'The Sandman' Ending Explained: Lost Hearts and Season 2 Hints - CNET

Streaming on Netflix now, Neil Gaiman's dreamy TV series finale promises more Morpheus -- and an angry Lucifer.

'The Sandman' Ending Explained: Lost Hearts and Season 2 Hints - CNET

Streaming on Netflix now, Neil Gaiman's dreamy TV series finale promises more Morpheus -- and an angry Lucifer.


See how much you could accomplish with this refurbished iPad

TL;DR: As of August 10, you can get the refurbished Apple iPad Pro 9.7-inch for just $202.99 with code REFURB

See how much you could accomplish with this refurbished iPad

TL;DR: As of August 10, you can get the refurbished Apple iPad Pro 9.7-inch for just $202.99 with code REFURB


Some Native Americans say this Pilgrim site is failing as a bi-cultural museum

Members of Massachusetts's Wampanoag community say the people running the Patuxet living history site have done little to ingratiate themselves with tribes.

Some Native Americans say this Pilgrim site is failing as a bi-cultural museum

Members of Massachusetts's Wampanoag community say the people running the Patuxet living history site have done little to ingratiate themselves with tribes.


Stranded whale dies after a rescue operation to remove it from a French river

A veterinarian said that during the rescue operation, the dangerously thin white mammal began to have breathing difficulties, and so experts decided to humanely euthanize the creature.

Stranded whale dies after a rescue operation to remove it from a French river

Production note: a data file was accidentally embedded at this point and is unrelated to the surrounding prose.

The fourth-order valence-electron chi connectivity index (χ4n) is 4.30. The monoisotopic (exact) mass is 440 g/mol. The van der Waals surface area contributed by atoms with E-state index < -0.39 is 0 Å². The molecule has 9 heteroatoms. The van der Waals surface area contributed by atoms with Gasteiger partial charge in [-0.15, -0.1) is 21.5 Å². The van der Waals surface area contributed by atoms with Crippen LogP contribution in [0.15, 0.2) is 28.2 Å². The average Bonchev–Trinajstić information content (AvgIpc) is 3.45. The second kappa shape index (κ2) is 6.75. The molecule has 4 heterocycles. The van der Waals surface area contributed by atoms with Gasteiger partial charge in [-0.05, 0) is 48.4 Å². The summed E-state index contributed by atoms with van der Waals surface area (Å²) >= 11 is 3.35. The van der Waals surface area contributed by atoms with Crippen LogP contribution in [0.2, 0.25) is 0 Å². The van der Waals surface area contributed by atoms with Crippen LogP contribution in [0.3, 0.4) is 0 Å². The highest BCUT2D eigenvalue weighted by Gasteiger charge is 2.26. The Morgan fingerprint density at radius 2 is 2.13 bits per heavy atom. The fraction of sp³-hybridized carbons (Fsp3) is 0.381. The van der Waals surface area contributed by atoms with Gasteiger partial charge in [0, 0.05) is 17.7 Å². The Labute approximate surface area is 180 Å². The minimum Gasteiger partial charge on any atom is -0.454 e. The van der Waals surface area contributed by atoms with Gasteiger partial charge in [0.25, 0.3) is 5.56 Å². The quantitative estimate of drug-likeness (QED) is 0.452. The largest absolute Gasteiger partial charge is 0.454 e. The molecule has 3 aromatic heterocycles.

A veterinarian said that during the rescue operation, the dangerously thin white mammal began to have breathing difficulties, and so experts decided to humanely euthanize the creature.


This Montana couple built their dream home, only to have it burn down in minutes

After 18 months of building, the Holetts were nearly set to move into their dream home in Dayton, Mont. It took their life savings to build the cabin. It took one wildfire to burn it down in minutes.

This Montana couple built their dream home, only to have it burn down in minutes

After 18 months of building, the Holetts were nearly set to move into their dream home in Dayton, Mont. It took their life savings to build the cabin. It took one wildfire to burn it down in minutes.


Samsung Unpacked Live Blog: Galaxy Z Fold 4, Z Flip 4, Watch 5, Buds 2 Pro Reveals - CNET

Samsung's August 2022 Unpacked event shows off the Galaxy Z Fold 4 and Z Flip 4 foldable phones.

Samsung Unpacked Live Blog: Galaxy Z Fold 4, Z Flip 4, Watch 5, Buds 2 Pro Reveals - CNET

Samsung's August 2022 Unpacked event shows off the Galaxy Z Fold 4 and Z Flip 4 foldable phones.



Astound Broadband/RCN Home Internet Review: Great Starting Price, but Beware a Steep Increase - CNET

This cable broadband provider covers several of the country's top 10 metros. Here's what you can expect.

Astound Broadband/RCN Home Internet Review: Great Starting Price, but Beware a Steep Increase - CNET

This cable broadband provider covers several of the country's top 10 metros. Here's what you can expect.



Inflation is cooling thanks to gas prices, but many things still cost a lot more

Falling gasoline prices put a dent in the July inflation rate, which fell to 8.5% from 9.1% in June. But other costs such as housing continue to climb, putting a strain on many family budgets.

Inflation is cooling thanks to gas prices, but many things still cost a lot more

Falling gasoline prices put a dent in the July inflation rate, which fell to 8.5% from 9.1% in June. But other costs such as housing continue to climb, putting a strain on many family budgets.


Taylor Swift says she never listened to 3LW before writing 'Shake It Off'

Taylor Swift says she had never heard of the group 3LW or their 2001 song "Playas Gon' Play" before a lawsuit was filed against her accusing her of stealing lyrics.

Taylor Swift says she never listened to 3LW before writing 'Shake It Off'

Taylor Swift says she had never heard of the group 3LW or their 2001 song "Playas Gon' Play" before a lawsuit was filed against her accusing her of stealing lyrics.